A clinical trial has proven that exposure to tailored, circadian-effective light can have a positive effect on sleep patterns, moods and behaviors of patients with Alzheimer disease and related dementias (ADRD) living in long-term or assisted-living facilities.
Older adults with ADRD typically experience major problems with sleep-wake and rest-activity patterns, leaving them at risk for a poor quality of life. Symptoms include confusion, wandering at night, irritability and agitation, reversal of day-and-night habits, decreased cognitive functioning, and depression, particularly at the onset of night (also known as sundowners syndrome).
A downward spiral results when, because of the symptoms, they are homed in controlled, senior-living environments where they experience even less activity and less exposure to the sun or to circadian-friendly lighting. According to the study results, “a circadian-effective lighting intervention can ameliorate these symptoms.”
In summarizing the study’s purpose, the authors wrote:
“The study’s primary aim was to extend our earlier studies and determine whether a TLI (tailored lighting intervention) delivering a high level of circadian stimulation would improve reported and objective measures of nighttime sleep. The secondary aim was to determine whether the TLI would improve caregiver-assessed participant scores in measures of depression, agitation, and quality of life. It was hypothesized that all-day exposure to the TLI would significantly improve objective and reported measures of sleep in participants. We also hypothesized that the active TLI would improve reported measures of depression, agitation, and quality of life.”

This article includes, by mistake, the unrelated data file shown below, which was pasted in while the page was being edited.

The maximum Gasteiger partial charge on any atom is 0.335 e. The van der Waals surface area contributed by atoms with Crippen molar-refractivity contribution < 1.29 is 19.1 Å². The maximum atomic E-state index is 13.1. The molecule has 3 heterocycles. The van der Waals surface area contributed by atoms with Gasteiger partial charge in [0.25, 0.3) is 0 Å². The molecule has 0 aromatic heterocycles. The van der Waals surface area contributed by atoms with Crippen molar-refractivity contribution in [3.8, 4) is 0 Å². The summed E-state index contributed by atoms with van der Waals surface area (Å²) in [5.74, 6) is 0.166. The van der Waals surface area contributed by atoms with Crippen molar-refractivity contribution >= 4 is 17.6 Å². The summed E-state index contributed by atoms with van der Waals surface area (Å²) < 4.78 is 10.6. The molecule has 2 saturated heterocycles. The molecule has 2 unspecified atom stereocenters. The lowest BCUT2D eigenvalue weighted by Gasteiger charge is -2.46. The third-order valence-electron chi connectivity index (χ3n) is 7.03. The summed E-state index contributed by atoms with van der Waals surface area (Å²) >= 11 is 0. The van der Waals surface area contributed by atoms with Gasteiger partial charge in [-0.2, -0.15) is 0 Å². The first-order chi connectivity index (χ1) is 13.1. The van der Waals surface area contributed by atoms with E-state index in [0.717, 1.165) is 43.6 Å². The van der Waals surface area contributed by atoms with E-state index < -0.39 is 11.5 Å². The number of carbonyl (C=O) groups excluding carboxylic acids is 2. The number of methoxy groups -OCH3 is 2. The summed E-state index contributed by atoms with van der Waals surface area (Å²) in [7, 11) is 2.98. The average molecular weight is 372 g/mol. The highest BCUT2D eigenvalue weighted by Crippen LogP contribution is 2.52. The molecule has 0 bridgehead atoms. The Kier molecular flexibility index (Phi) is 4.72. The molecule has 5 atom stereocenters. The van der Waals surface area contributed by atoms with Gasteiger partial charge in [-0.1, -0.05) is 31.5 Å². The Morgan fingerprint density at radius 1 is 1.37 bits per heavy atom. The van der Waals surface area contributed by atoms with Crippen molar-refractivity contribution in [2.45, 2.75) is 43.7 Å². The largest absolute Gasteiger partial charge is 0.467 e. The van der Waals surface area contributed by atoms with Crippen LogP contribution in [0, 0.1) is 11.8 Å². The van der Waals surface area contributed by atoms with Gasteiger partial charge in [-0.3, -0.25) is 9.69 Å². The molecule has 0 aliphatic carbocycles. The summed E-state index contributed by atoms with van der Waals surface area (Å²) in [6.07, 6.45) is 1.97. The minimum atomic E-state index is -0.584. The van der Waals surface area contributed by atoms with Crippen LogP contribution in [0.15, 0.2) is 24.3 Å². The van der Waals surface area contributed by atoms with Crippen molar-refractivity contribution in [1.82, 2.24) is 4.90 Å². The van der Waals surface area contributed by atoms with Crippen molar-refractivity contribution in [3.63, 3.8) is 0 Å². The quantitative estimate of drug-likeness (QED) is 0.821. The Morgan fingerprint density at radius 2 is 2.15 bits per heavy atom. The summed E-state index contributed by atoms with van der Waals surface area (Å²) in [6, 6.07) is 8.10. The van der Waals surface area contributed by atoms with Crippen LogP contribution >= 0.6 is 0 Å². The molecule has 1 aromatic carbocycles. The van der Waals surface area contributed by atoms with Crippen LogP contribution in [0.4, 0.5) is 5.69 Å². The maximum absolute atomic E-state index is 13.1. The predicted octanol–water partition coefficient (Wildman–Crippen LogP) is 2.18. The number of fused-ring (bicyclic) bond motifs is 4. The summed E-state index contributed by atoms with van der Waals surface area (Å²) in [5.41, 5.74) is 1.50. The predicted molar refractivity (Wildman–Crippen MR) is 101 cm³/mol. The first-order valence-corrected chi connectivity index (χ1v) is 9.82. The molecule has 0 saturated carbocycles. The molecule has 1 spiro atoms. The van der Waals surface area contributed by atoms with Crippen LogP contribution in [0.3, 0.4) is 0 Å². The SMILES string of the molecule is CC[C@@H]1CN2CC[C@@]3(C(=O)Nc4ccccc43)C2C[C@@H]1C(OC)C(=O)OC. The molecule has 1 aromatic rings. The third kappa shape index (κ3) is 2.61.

Highlights from the study’s results follow:
- “In this randomized, placebo-controlled, crossover design field study, it was demonstrated that a TLI designed to maximally affect the circadian system improved reported measures of sleep quality, depression, and agitation behavior in participants with moderate to late-stage ADRD.”
- “With respect to the study’s secondary aim, the present results showed a significant improvement in depression scores for the active lighting intervention.”
- “The present results demonstrate that exposures tailored to maximally entrain the circadian system, especially when carefully delivered and measured in the field, can significantly improve sleep quality, depressive symptoms, and agitation behavior in patients with ADRD. The light was also well tolerated by the participants, which is crucial for the effective delivery of a lighting intervention in real-world applications. The next step is to investigate the most appropriate dose (i.e., duration and timing of light exposure) to more effectively deliver the stimulus.”
The 14-week study involved 46 subjects in eight facilities for two, non-concurrent four-week periods. It was conducted by a group of doctors and scientists: Mariana G. Figueiro, PhD; Barbara Plitnick, RN; Charles Roohan, BS; Levent Sahin, PhD; Michael Kalsher, PhD; and Mark S. Rea, PhD.
Find a full report on the study here.
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